If you are a small business owner operating on a tight budget then it’s smart for you to leverage social media marketing. There’s no better way, indeed no other way, to reach out to thousands of potential customers worldwide with nil advertising costs. But this new way to market your goods and services can be an exercise in frustration if you don’t know how to go about it. Here are a few pointers, right below, to set you in the right direction.
Which are the best sites of social media marketing?
Facebook, YouTube, Twitter, and LinkedIn are undeniably the most popular social media sites. You should create a profile on all these sites even if you don’t intend to use them all. Trying to tackle all of them simultaneously might be a bit overwhelming to start with, but start with just one till you get the hang of it then move to the next. Once you know which provides you with the highest return for your business, focus on it.
Which is the social media on which to spend the most time?
See where your prospects are the best and spend most time there. At first you’ll need to check out the different sites just to get to know which one is right for you. The advantage in social media is that you are able to track from where your clicks are coming, and which site is providing you with the optimal converting traffic. You’ll soon be able to zero in on which site is the best for you.
How much time do I need to spend on social media to make it work for me?
It’s for you to take a call on this one. Social media moves fast so it’s better to be on in frequent short bursts rather than spend an hour at a time once every week.
Does social media work for all businesses?
Social media works for any business which has customers who use the Internet. If your customers are in a country where there’s no Internet, where Internet usage is low, or if your customer profile is over 70 years of age or so then social media marketing should not be the primary focus in terms of marketing your product and/or service.
I run an offline business. Will social media be any good?
Social media is nothing more than a communications channel. If you have nothing to offer online then focus on inviting people toward a visit to your store, or a phone consultation with you―anything that could lead to a sale.
Direct Response TV Advertising Encased in a Glass Box for All to See
Direct response TV advertisements are television ads which solicit an immediate response from viewers to a product offer. Unlike other forms of TV advertising which seek to create brand awareness in their audience, direct response TV advertising is a quick sale advertising technique. Typically it comprises a format of 60-second ads or highly persuasive 30-minute infomercials designed for instant results. The viewing audience is subjected to a high-pressure demonstration which ends with an exhortation to “act now” by going to a specified website, writing to a particular postal address or most often, to call a toll-free phone number.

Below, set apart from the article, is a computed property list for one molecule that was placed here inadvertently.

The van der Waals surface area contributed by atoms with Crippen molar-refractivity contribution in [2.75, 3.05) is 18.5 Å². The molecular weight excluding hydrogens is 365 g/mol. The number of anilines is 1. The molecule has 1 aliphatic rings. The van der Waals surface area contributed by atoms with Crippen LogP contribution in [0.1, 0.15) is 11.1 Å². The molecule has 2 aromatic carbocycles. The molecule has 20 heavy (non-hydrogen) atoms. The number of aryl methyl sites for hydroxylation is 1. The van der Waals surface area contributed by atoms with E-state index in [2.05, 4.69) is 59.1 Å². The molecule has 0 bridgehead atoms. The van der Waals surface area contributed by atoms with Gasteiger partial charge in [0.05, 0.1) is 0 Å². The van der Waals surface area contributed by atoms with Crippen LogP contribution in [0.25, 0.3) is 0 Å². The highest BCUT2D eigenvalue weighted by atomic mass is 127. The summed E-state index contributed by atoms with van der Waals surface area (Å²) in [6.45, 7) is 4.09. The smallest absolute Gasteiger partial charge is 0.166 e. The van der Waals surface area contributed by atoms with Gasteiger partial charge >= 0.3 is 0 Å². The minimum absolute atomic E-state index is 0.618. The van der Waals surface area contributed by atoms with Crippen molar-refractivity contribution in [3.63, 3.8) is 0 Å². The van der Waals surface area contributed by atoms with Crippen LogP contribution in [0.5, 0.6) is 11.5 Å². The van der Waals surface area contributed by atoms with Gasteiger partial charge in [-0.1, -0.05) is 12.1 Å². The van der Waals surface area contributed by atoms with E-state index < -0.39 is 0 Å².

No Reason to Wait; Make the Purchase Now
This form of audience request for a direct response is known as a “call to action” in direct response TV advertising parlance. A key feature is an ongoing brainwashing by showing the web address or contact phone number repetitively throughout the infomercial. The direct call to action is emphasized by a voice-over announcement urging the viewer to act now and place an order instantly.
The Common Formula
While a variety of products are marketed using the direct response technique, most often they are for household products which are unique and are designed to solve many problems. A characteristic strategy in direct response TV advertising is to show actors struggling with common household products for cleaning, food preparation, storage, and so on. These products all have something in common: the viewer can easily associate with them. Then the featured product is unveiled showing how effective it is and how easily it is able to provide a solution to these problems.
The combination of a product demonstration with verbal emphasis on the product’s unique benefits and a recommendation or call to action to order immediately is usually successful in swinging and touching off an ordering frenzy. Sometimes the results are lackluster though for some products.
The Typical or Practiced Steps that Direct Response TV Advertising Entails
A typical example would be a demo of a vacuum cleaner designed for efficient movement in even the smallest corners. The actor will highlight all the product’s benefits while demonstrating it. Another actor might voice concerns that the audience might have about the performance of the machine and its ability to achieve consistently, or questions about how easy it is to change the bag.
In the next sequence the actor could be shown emptying the bag quite effortlessly to the impressed amazement of the other actor. The two actors could go on for a bit with concerns and solutions proving that the vacuum is truly unique, able to work efficiently, and capable of addressing all problems which potential buyers might have. The shot would finally wind up with a call to action to “act now”. Invariably the advertiser might dangle an attractive incentive for immediate action such as some free accessories and an additional discount. But the key to this bonanza is to “act now”.